‘Of all my UK-Med deployments, designing, building and running the Lilongwe Cholera Treatment Centre has been the most impactful and rewarding work I’ve been involved with. I’m so proud of what we’ve achieved. Our team has saved lives, significantly reduced the number of cholera deaths and helped build the capacity and capabilities of the local healthcare system to manage and treat cholera in the future.’
These are the words of Team Lead, David Anderson, reflecting on UK-Med’s three-month cholera crisis response in Lilongwe, the capital of Malawi and the country’s most populated city.
David worked as a Divisional Director of Nursing in the NHS before joining UK-Med in 2014. To date he’s done more than 20 deployments, making him one of the longest-serving and most active members of our team.
David is one of our most active team members. Pictured in Ukraine 2022, assessing damage to a hospital.
‘While cholera has long been endemic in Malawi, this outbreak was increasing in the months prior to our arrival at the end of January 2023, with all 29 districts in the country reporting cases.
‘The death rate was far higher than it should be and from our arrival assessment, in partnership with the FCDO we recommended a cholera treatment centre to help bring the outbreak under control and support the people of Lilongwe in managing the spread and being able to access treatment.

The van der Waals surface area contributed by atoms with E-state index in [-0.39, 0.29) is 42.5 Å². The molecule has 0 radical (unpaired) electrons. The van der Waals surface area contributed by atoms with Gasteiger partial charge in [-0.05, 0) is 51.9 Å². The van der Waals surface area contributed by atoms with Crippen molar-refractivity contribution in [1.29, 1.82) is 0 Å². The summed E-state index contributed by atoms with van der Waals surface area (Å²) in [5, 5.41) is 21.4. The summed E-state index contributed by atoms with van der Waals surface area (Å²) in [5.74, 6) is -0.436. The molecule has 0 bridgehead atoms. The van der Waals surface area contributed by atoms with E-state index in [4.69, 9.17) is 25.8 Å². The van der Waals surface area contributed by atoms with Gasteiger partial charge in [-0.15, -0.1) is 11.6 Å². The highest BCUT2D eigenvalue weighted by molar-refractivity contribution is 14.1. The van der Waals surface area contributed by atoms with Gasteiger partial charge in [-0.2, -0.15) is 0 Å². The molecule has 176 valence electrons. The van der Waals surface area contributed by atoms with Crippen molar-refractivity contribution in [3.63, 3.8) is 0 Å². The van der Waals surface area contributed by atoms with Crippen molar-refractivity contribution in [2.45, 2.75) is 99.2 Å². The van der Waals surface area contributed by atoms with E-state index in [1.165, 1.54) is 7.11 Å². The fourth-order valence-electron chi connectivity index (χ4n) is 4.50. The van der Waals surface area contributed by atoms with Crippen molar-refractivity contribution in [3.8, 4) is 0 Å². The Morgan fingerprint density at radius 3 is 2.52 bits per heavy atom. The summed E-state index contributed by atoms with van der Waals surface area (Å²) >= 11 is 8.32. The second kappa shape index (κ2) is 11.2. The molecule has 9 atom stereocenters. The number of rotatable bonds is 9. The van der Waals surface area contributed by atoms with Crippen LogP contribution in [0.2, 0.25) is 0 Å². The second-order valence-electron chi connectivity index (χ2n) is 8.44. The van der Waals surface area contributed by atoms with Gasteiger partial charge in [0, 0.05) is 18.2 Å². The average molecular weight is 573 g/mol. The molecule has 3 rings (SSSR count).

During initial assessments in the area, David spent a morning with the Minister of Health, which proved to be a key part in the capital’s overall response. ‘The Minister’s brother is an eminent religious leader in Lilongwe, so on meeting and speaking with him about our centre and the importance of early cholera treatment, he was able to engage with people in the community.
‘This was key, as there was some resistance to seeking treatment. He helped communicate and encourage early treatment from a position of trust and authority. We know that holistic management and community engagement helps treat infectious disease outbreaks like this, and in Lilongwe this has very much proven to be the case.’
Now back in the UK, David shares some of his pictures:
We’re grateful to the Foreign, Commonwealth & Development Office (FCDO) for UK Aid funding from the British people to fund this life-saving response.
“The team, including logisticians, doctors and nurses, had the treatment centre built and seeing patients in just three days.”
– David, Team Lead